Yma O Hyd
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Yma O Hyd
"Yma o Hyd"
Single by Dafydd Iwan ac Ar Log
from the album Yma o Hyd
Released1983
Recorded1981
Genrefolk music
Length4:11
Dafydd Iwan

Yma o Hyd (English: Still Here) is a patriotic song in the Welsh language released by Dafydd Iwan in 1981. The song extols the survival of the Welsh nation over the centuries since Macsen Wledig led a Romano-British army in 383 AD during the final years of the Roman Empire. The historian and Welsh nationalist politician Gwynfor Evans is said to have given him the idea for the song.[1]

The song proudly proclaims Ry'n ni yma o hyd, er gwaetha pawb a phopeth which translates as "We're still here, in spite of everyone and everything." It relates to the continuing survival of the Welsh people and their language "until Judgement Day" - a reference to a famous conversation recorded by Gerald of Wales between King Henry II of England and an elderly Welshman during one of his campaigns in the 12th century. Of the continued survival of the Welsh nation the old man tells the king;

"Never will it be destroyed by the wrath of man, unless the wrath of God be added, nor do I think that any other nation than this of Wales, or any other tongue, whatever may hereafter come to pass, shall on the day of the great reckoning before the Most High Judge, answer for this corner of the Earth."[2]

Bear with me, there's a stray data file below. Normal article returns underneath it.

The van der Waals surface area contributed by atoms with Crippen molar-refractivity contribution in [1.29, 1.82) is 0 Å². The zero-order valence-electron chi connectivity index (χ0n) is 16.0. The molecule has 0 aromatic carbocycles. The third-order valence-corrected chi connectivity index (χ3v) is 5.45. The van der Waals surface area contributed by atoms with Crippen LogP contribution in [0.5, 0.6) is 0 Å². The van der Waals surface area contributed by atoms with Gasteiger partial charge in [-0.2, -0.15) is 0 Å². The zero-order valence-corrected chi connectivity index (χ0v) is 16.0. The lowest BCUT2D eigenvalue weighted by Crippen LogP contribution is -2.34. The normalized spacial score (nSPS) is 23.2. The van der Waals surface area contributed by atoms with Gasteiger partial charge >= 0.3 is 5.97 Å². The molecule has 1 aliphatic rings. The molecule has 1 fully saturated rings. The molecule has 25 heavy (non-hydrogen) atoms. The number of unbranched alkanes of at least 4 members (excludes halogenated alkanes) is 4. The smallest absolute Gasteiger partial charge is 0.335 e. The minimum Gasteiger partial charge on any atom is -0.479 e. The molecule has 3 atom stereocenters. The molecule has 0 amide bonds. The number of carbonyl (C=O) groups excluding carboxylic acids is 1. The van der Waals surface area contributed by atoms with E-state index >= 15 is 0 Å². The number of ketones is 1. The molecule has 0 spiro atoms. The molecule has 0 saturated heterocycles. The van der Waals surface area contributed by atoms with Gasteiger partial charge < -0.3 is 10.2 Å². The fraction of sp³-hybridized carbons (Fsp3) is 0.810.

A chapter on the history of the song and its context appears in Siôn Jobbins's book, 'The Phenomenon of Welshness: How Many Aircraft Carriers would an Independent Wales Have?' (Gwasg Carreg Gwalch, 2011).

It has been argued that the song played a significant role in raising the morale of Welsh nationalists during the 1980s, thereby inspiring a resurgence in support for the Welsh language and culminating in three key Acts of Parliament: the Education Reform Act of 1988, the Welsh Language Act of 1993 and the Government of Wales Act of 1998 (the latter of which authorized the establishment of a National Assembly for Wales in 1999).[1] Today, Yma o Hyd is very popular with Welsh folk music fans and widely considered second only to Hen Wlad fy Nhadau (the official national anthem of Wales).[3] It has also become a popular song sung by Scarlets fans (firstly at Stradey Park, and at their new home Parc y Scarlets). Dafydd Iwan performed the song at pitch side at both stadiums. Wrexham FC fans also sing this at their home stadium The Racecourse.

References

  1. ^ a b Dr E. Wyn James (2005). "Painting the World Green: Dafydd Iwan and the Welsh Protest Ballad". Folk Music Journal. 8 (5): 594-618.
  2. ^ Wiliams, W Llywelyn. "The Itinerary of Archbishop Baldwin through Wales by Geraldus Cambrensis: Introduction". Retrieved 2013.
  3. ^ "OVGuide". Retrieved 2013.

  This article uses material from the Wikipedia page available here. It is released under the Creative Commons Attribution-Share-Alike License 3.0.

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